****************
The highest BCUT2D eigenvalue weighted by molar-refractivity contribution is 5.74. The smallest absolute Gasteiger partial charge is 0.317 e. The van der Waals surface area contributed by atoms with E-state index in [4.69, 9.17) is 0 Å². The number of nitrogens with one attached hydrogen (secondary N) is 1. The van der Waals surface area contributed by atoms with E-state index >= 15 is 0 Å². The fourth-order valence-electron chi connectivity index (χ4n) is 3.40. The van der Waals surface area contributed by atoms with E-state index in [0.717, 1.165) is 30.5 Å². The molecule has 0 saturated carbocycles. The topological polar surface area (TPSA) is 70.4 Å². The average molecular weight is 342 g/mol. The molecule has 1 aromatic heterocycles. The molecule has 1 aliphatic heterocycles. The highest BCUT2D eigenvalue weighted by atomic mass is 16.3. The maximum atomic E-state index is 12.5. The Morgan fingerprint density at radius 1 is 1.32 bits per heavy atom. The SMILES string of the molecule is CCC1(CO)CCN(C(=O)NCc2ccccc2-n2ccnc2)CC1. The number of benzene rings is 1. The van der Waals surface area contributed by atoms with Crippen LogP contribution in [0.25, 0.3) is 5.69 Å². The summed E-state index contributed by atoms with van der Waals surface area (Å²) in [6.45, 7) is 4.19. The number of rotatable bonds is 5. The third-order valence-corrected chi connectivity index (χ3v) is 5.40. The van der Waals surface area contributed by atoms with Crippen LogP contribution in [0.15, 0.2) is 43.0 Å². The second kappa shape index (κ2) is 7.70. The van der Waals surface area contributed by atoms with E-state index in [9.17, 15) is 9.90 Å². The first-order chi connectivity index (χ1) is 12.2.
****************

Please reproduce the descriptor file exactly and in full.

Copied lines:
The highest BCUT2D eigenvalue weighted by molar-refractivity contribution is 5.74. The smallest absolute Gasteiger partial charge is 0.317 e. The van der Waals surface area contributed by atoms with E-state index in [4.69, 9.17) is 0 Å². The number of nitrogens with one attached hydrogen (secondary N) is 1. The van der Waals surface area contributed by atoms with E-state index >= 15 is 0 Å². The fourth-order valence-electron chi connectivity index (χ4n) is 3.40. The van der Waals surface area contributed by atoms with E-state index in [0.717, 1.165) is 30.5 Å². The molecule has 0 saturated carbocycles. The topological polar surface area (TPSA) is 70.4 Å². The average molecular weight is 342 g/mol. The molecule has 1 aromatic heterocycles. The molecule has 1 aliphatic heterocycles. The highest BCUT2D eigenvalue weighted by atomic mass is 16.3. The maximum atomic E-state index is 12.5. The Morgan fingerprint density at radius 1 is 1.32 bits per heavy atom. The SMILES string of the molecule is CCC1(CO)CCN(C(=O)NCc2ccccc2-n2ccnc2)CC1. The number of benzene rings is 1. The van der Waals surface area contributed by atoms with Crippen LogP contribution in [0.25, 0.3) is 5.69 Å². The summed E-state index contributed by atoms with van der Waals surface area (Å²) in [6.45, 7) is 4.19. The number of rotatable bonds is 5. The third-order valence-corrected chi connectivity index (χ3v) is 5.40. The van der Waals surface area contributed by atoms with Crippen LogP contribution in [0.15, 0.2) is 43.0 Å². The second kappa shape index (κ2) is 7.70. The van der Waals surface area contributed by atoms with E-state index in [9.17, 15) is 9.90 Å². The first-order chi connectivity index (χ1) is 12.2.